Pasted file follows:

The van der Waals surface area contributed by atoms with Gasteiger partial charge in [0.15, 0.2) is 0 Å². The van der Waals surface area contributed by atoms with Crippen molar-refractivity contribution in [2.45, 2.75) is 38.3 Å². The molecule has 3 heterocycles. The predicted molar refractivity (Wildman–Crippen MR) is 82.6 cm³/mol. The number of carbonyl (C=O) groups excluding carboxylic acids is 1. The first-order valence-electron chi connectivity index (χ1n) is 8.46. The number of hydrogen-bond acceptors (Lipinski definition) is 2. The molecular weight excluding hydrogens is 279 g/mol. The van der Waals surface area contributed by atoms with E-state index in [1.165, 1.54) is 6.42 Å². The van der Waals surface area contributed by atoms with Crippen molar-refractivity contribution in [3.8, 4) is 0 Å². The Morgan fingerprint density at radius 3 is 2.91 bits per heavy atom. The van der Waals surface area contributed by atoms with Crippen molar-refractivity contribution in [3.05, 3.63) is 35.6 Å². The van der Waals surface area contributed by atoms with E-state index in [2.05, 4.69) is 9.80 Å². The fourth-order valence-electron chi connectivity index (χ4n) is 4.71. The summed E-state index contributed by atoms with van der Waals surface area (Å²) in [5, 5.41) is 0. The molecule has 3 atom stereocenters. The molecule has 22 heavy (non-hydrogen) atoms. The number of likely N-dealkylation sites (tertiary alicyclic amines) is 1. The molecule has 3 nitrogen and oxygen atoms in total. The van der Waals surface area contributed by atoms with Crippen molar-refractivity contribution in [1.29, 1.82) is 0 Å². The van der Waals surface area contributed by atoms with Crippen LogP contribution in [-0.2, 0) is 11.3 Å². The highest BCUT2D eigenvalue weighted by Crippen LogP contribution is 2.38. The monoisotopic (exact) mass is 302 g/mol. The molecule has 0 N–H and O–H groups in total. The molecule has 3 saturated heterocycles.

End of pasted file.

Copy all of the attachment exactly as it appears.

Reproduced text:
The van der Waals surface area contributed by atoms with Gasteiger partial charge in [0.15, 0.2) is 0 Å². The van der Waals surface area contributed by atoms with Crippen molar-refractivity contribution in [2.45, 2.75) is 38.3 Å². The molecule has 3 heterocycles. The predicted molar refractivity (Wildman–Crippen MR) is 82.6 cm³/mol. The number of carbonyl (C=O) groups excluding carboxylic acids is 1. The first-order valence-electron chi connectivity index (χ1n) is 8.46. The number of hydrogen-bond acceptors (Lipinski definition) is 2. The molecular weight excluding hydrogens is 279 g/mol. The van der Waals surface area contributed by atoms with E-state index in [1.165, 1.54) is 6.42 Å². The van der Waals surface area contributed by atoms with Crippen molar-refractivity contribution in [3.8, 4) is 0 Å². The Morgan fingerprint density at radius 3 is 2.91 bits per heavy atom. The van der Waals surface area contributed by atoms with Crippen molar-refractivity contribution in [3.05, 3.63) is 35.6 Å². The van der Waals surface area contributed by atoms with E-state index in [2.05, 4.69) is 9.80 Å². The fourth-order valence-electron chi connectivity index (χ4n) is 4.71. The summed E-state index contributed by atoms with van der Waals surface area (Å²) in [5, 5.41) is 0. The molecule has 3 atom stereocenters. The molecule has 22 heavy (non-hydrogen) atoms. The number of likely N-dealkylation sites (tertiary alicyclic amines) is 1. The molecule has 3 nitrogen and oxygen atoms in total. The van der Waals surface area contributed by atoms with Crippen molar-refractivity contribution in [1.29, 1.82) is 0 Å². The van der Waals surface area contributed by atoms with Crippen LogP contribution in [-0.2, 0) is 11.3 Å². The highest BCUT2D eigenvalue weighted by Crippen LogP contribution is 2.38. The monoisotopic (exact) mass is 302 g/mol. The molecule has 0 N–H and O–H groups in total. The molecule has 3 saturated heterocycles.